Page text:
In the extremely chic Galerie Vivienne, it’s surprising to find a bistro that has stayed apparently unchanged since the 1950s, with Formica tables and bar, brick red faux leather banquettes and old-school parquet flooring. The new owners have left the décor practically untouched, though the dining room looks a little tidier than it used to.On the menu, there are still classic bistro dishes such as l’oeuf mayo (with house mayonnaise, a small potato salad and a few salad leaves), fine slices of beef skirt with great fries, a perfectly-cooked duck confit with mashed vegetables or a bang-on chocolate mousse...

  1. 5 rue de la Banque, 2e
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Le Garde-Temps

Le Garde-Temps isn’t exactly the ideal address for a romantic dinner, with tables lined up closely on either side of the small single dining room with its fashionable New York décor. But if it doesn’t bother you to shout over your neighbours to be heard, then ambiance suits the venue, with polite, unfussy service and dishes firmly oriented towards the southwest without being slaves to tradition.The menu starts with things like mullet tartare marinated in Espelette pepper with a chorizo and mustard sprout sauce, or parsnip mousseline with carrots, Chioggia beetroot and chunks of parmesan...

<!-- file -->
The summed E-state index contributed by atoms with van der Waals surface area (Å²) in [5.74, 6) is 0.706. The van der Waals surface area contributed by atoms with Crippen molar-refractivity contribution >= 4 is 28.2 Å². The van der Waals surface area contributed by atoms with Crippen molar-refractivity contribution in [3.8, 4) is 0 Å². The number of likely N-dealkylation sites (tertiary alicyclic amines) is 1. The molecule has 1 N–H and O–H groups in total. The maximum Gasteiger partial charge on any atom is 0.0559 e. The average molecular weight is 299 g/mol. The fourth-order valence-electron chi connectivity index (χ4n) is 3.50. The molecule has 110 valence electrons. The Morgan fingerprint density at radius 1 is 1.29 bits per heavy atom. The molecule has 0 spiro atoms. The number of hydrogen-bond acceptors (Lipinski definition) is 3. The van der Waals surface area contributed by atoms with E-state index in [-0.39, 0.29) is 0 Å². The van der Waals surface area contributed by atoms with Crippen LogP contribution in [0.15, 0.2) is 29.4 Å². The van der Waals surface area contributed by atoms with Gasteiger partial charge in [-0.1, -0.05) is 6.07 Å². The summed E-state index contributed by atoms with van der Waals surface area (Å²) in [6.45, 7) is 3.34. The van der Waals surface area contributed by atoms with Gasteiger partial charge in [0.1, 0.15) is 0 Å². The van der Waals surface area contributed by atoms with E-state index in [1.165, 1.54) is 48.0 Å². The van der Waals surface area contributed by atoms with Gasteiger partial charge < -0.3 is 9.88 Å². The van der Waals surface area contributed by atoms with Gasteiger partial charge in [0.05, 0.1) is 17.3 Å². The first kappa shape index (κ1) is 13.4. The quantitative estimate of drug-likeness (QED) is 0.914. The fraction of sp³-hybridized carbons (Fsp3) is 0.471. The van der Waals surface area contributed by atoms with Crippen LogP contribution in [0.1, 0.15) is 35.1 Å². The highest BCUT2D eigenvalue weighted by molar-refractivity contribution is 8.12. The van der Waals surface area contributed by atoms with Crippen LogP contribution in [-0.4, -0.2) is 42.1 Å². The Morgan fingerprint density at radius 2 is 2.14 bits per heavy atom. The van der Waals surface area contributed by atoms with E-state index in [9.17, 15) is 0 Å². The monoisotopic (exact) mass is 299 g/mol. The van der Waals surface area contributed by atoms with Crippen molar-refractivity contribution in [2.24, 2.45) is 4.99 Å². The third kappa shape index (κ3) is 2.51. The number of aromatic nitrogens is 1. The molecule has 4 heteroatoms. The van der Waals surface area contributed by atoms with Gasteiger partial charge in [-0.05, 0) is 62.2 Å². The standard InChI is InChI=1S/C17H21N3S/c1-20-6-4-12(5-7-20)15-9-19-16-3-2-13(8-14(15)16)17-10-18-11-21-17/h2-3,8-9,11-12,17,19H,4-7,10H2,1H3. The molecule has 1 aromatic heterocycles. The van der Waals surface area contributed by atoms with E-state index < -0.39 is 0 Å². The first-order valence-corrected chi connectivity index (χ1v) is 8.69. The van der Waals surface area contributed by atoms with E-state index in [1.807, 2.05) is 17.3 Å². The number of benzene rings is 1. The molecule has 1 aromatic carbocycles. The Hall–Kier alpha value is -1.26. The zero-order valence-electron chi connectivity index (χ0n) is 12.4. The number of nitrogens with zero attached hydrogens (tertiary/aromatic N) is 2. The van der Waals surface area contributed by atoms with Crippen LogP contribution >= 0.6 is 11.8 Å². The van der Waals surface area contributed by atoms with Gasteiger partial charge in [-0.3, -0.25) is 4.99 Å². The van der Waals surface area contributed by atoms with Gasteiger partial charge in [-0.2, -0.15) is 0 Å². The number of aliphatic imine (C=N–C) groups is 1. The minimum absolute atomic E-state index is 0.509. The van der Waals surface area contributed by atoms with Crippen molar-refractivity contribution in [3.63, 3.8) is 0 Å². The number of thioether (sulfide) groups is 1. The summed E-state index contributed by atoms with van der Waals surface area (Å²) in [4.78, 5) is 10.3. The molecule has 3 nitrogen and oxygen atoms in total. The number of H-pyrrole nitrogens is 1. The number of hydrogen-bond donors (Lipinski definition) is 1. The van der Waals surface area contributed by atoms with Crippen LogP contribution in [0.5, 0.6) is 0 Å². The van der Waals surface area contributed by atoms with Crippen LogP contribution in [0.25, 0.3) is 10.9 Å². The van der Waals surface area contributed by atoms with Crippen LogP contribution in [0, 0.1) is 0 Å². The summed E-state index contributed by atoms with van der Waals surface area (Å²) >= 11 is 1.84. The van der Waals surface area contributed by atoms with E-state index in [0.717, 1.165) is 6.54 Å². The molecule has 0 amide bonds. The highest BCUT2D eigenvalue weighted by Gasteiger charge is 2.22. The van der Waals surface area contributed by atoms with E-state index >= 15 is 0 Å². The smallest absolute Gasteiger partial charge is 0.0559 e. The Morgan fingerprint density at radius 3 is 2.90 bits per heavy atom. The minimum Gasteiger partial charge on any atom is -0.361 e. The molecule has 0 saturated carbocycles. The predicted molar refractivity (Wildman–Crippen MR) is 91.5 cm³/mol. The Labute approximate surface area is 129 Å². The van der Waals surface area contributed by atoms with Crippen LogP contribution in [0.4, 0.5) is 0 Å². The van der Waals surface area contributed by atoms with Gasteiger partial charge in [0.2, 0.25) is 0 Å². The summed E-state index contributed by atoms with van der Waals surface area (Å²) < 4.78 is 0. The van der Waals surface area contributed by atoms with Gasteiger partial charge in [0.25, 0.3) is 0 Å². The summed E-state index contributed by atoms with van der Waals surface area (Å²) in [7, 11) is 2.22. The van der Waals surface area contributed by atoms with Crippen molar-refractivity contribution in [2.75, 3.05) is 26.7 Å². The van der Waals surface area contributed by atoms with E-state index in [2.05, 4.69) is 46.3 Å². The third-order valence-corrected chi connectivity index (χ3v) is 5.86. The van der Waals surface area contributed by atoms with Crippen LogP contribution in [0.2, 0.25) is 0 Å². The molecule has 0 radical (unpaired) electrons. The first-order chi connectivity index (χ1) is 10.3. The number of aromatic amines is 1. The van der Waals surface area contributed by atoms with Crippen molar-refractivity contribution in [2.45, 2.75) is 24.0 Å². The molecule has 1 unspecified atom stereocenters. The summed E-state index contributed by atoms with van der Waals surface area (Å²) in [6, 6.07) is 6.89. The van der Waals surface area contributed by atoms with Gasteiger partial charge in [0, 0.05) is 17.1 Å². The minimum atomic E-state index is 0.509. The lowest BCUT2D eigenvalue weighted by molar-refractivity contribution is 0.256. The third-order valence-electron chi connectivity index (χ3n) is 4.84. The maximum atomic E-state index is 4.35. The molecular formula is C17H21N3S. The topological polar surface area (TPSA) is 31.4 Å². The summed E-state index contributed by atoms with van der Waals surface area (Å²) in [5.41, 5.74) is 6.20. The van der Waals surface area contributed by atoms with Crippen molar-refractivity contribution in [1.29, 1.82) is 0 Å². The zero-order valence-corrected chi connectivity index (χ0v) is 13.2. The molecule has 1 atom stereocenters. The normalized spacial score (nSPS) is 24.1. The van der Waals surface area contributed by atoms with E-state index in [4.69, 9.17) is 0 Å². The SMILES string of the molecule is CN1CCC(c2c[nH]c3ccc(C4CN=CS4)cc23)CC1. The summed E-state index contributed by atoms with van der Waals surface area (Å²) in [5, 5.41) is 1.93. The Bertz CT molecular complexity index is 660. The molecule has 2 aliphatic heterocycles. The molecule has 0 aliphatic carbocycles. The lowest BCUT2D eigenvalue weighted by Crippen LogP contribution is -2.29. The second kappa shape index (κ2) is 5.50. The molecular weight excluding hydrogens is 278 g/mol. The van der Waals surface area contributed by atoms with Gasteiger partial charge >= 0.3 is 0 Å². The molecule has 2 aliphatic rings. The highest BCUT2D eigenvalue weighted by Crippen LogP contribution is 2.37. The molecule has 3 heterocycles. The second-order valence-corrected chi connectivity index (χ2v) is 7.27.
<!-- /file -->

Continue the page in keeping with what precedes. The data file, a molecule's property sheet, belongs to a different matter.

1. 19 bis rue Fontaine, 9e
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Le Voltaire

With its perfect riverside setting, the Voltaire might be just another tourist-led Parisian bistro, but past the velvet curtains, after maître d’ Antoine has escorted you to one of the cosy tables, you realise that this is a genuinely chic spot whose regulars treat it like a private club – at lunch many of the ladies were greeted by a kiss on the hand. From a delicate niddle to a serious feed, Le Voltaire caters to everyone. Our guest kept us waiting, slightly too intimidated to enter after Jean-Paul Belmondo popped in for a spot of lunch. Full marks to the staff who took the presence of a screen legend in their stride...

  1. 27 Quai Voltaire, 7e